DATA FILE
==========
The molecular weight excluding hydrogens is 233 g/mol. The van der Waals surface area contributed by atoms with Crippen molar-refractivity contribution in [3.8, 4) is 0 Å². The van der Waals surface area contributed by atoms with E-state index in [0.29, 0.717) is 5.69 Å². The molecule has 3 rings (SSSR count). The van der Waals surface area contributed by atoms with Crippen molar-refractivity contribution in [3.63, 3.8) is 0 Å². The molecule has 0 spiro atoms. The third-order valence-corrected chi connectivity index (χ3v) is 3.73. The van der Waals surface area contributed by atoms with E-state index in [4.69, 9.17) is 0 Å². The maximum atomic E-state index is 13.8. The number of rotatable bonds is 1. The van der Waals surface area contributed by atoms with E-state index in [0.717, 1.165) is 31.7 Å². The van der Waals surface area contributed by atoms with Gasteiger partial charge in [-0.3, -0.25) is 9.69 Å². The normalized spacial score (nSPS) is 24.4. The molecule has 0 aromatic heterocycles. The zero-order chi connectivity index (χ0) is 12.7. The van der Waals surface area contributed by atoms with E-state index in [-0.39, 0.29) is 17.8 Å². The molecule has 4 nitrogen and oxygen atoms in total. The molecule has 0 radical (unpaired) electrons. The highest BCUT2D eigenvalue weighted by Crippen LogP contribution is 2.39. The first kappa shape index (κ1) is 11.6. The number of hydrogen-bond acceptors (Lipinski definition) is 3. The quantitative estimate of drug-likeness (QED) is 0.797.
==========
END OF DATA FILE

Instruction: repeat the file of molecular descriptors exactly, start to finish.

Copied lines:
The molecular weight excluding hydrogens is 233 g/mol. The van der Waals surface area contributed by atoms with Crippen molar-refractivity contribution in [3.8, 4) is 0 Å². The van der Waals surface area contributed by atoms with E-state index in [0.29, 0.717) is 5.69 Å². The molecule has 3 rings (SSSR count). The van der Waals surface area contributed by atoms with Crippen molar-refractivity contribution in [3.63, 3.8) is 0 Å². The molecule has 0 spiro atoms. The third-order valence-corrected chi connectivity index (χ3v) is 3.73. The van der Waals surface area contributed by atoms with E-state index in [4.69, 9.17) is 0 Å². The maximum atomic E-state index is 13.8. The number of rotatable bonds is 1. The van der Waals surface area contributed by atoms with E-state index in [0.717, 1.165) is 31.7 Å². The van der Waals surface area contributed by atoms with Gasteiger partial charge in [-0.3, -0.25) is 9.69 Å². The normalized spacial score (nSPS) is 24.4. The molecule has 0 aromatic heterocycles. The zero-order chi connectivity index (χ0) is 12.7. The van der Waals surface area contributed by atoms with E-state index in [-0.39, 0.29) is 17.8 Å². The molecule has 4 nitrogen and oxygen atoms in total. The molecule has 0 radical (unpaired) electrons. The highest BCUT2D eigenvalue weighted by Crippen LogP contribution is 2.39. The first kappa shape index (κ1) is 11.6. The number of hydrogen-bond acceptors (Lipinski definition) is 3. The quantitative estimate of drug-likeness (QED) is 0.797.